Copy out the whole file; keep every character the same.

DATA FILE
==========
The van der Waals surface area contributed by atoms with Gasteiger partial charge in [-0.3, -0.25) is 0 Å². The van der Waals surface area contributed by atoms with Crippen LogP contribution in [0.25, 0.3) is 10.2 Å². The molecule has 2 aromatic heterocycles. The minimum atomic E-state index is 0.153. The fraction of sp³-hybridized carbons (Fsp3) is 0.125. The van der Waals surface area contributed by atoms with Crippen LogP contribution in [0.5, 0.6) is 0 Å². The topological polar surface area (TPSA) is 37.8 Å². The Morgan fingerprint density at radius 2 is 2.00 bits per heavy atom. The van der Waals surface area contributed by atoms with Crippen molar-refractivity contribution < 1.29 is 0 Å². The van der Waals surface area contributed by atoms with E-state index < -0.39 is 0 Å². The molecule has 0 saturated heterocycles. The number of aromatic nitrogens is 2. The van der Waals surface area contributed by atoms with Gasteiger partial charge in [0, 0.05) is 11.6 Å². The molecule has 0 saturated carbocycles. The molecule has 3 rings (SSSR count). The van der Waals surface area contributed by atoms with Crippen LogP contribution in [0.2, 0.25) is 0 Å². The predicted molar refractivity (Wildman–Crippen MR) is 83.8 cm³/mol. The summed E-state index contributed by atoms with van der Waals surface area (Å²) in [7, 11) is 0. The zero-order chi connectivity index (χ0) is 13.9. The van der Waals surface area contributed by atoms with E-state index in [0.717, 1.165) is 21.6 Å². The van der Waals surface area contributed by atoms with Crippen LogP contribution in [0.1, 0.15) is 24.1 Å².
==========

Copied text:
The van der Waals surface area contributed by atoms with Gasteiger partial charge in [-0.3, -0.25) is 0 Å². The van der Waals surface area contributed by atoms with Crippen LogP contribution in [0.25, 0.3) is 10.2 Å². The molecule has 2 aromatic heterocycles. The minimum atomic E-state index is 0.153. The fraction of sp³-hybridized carbons (Fsp3) is 0.125. The van der Waals surface area contributed by atoms with Crippen LogP contribution in [0.5, 0.6) is 0 Å². The topological polar surface area (TPSA) is 37.8 Å². The Morgan fingerprint density at radius 2 is 2.00 bits per heavy atom. The van der Waals surface area contributed by atoms with Crippen molar-refractivity contribution < 1.29 is 0 Å². The van der Waals surface area contributed by atoms with E-state index < -0.39 is 0 Å². The molecule has 0 saturated heterocycles. The number of aromatic nitrogens is 2. The van der Waals surface area contributed by atoms with Gasteiger partial charge in [0, 0.05) is 11.6 Å². The molecule has 0 saturated carbocycles. The molecule has 3 rings (SSSR count). The van der Waals surface area contributed by atoms with Crippen LogP contribution in [0.2, 0.25) is 0 Å². The predicted molar refractivity (Wildman–Crippen MR) is 83.8 cm³/mol. The summed E-state index contributed by atoms with van der Waals surface area (Å²) in [7, 11) is 0. The zero-order chi connectivity index (χ0) is 13.9. The van der Waals surface area contributed by atoms with E-state index in [0.717, 1.165) is 21.6 Å². The van der Waals surface area contributed by atoms with Crippen LogP contribution in [0.1, 0.15) is 24.1 Å².